In Defense Of The Stanford Band
This is a response to Alyssa Nakamoto’s article, Battle of the Bands: Stanford Just Doesn’t Compare to USC.
As a life-long UCLA fan, I have been subjected to the noise that is the USC marching band far more times than anyone my age should have to endure. I’ve attended eight UCLA-USC football games, and no matter the score of the game, the low-light of the experience was always the Trojan band, playing those same two songs while its members wore those silly toilet brushes on their heads. I make no attempt to hide my bias, though I come from a somewhat impartial position on this subject since UCLA and Stanford aren’t exactly friendly with each other either.
USC has an incredible football tradition, even I’ll admit that. But for a school that has won 11 national championships (including 1 that was vacated in 2004), it seems like the band is oblivious to this history when a 3-yard gain is deemed worthy of another blaring of the fight song.
Sure, it plays at a lot of cool events and television shows, but that’s easy to do being one of only two schools in the LA-area with a major marching band – not to mention USC is a private school with deep pockets for traveling long distances.
The halftime show this weekend was a bland selection of two top-40 hits you can hear on the radio every ten minutes. I’m just glad there were some new songs.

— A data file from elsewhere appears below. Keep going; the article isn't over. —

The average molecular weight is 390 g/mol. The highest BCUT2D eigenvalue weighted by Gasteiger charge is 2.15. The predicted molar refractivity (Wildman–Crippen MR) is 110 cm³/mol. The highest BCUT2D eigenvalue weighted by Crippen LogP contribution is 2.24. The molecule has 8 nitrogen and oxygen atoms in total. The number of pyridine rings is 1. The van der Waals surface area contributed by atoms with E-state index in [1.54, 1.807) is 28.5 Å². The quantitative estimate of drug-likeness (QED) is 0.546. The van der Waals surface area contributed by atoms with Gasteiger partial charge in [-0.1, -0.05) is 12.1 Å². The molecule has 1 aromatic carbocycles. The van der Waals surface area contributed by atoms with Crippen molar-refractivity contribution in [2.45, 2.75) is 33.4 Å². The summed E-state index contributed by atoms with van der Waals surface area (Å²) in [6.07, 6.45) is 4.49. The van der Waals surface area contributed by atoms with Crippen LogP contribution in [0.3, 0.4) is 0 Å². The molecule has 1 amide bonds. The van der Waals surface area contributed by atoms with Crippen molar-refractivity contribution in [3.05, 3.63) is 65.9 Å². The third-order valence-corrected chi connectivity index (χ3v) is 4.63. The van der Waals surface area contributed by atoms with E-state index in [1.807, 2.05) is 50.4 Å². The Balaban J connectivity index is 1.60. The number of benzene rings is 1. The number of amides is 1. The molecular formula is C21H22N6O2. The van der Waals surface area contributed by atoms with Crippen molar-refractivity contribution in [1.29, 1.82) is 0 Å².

Stanford has a different style when it comes to halftime entertainment.
I’ve also enjoyed my fair share of performances by the infamous Stanford band. I always looked forward to these performances because of Stanford’s creative and unorthodox style. These are some of the brightest students in the country, and they have a sense of humor! We should commend the band members for being well-rounded human beings instead of scolding them for being offensive.
Stanford’s band is not without controversy. Many schools have banned it from performing at their games and the satirical humor is often unappreciated by older college football fans. But what I think is great is that the students don’t take themselves too seriously. Schools like Ohio State put great pride in their band programs and it is considered a tremendous honor to take part. Stanford decided to go a different direction, and I applaud the Cardinal for that.
The band does not march, nor does it claim to be a “marching band.” It doesn’t seek out gigs on TV shows, concerts, or special events. It’s simply a group of college kids playing instruments, and having a great time doing it. There is no marching band manual that states that a band has to have nice uniforms or put on shows that don’t offend people.
Complaining about the Stanford band being rude is like suing McDonald’s for causing obesity. You shouldn’t order a Big Mac and expect a nutritious meal, and you shouldn’t invite the Stanford band to perform at halftime and expect a gospel choir. And let’s be honest, when your mascot is a dude in a skirt and the Girls Gone Wild founder is one of your notable alums, mockery should not come as a shock.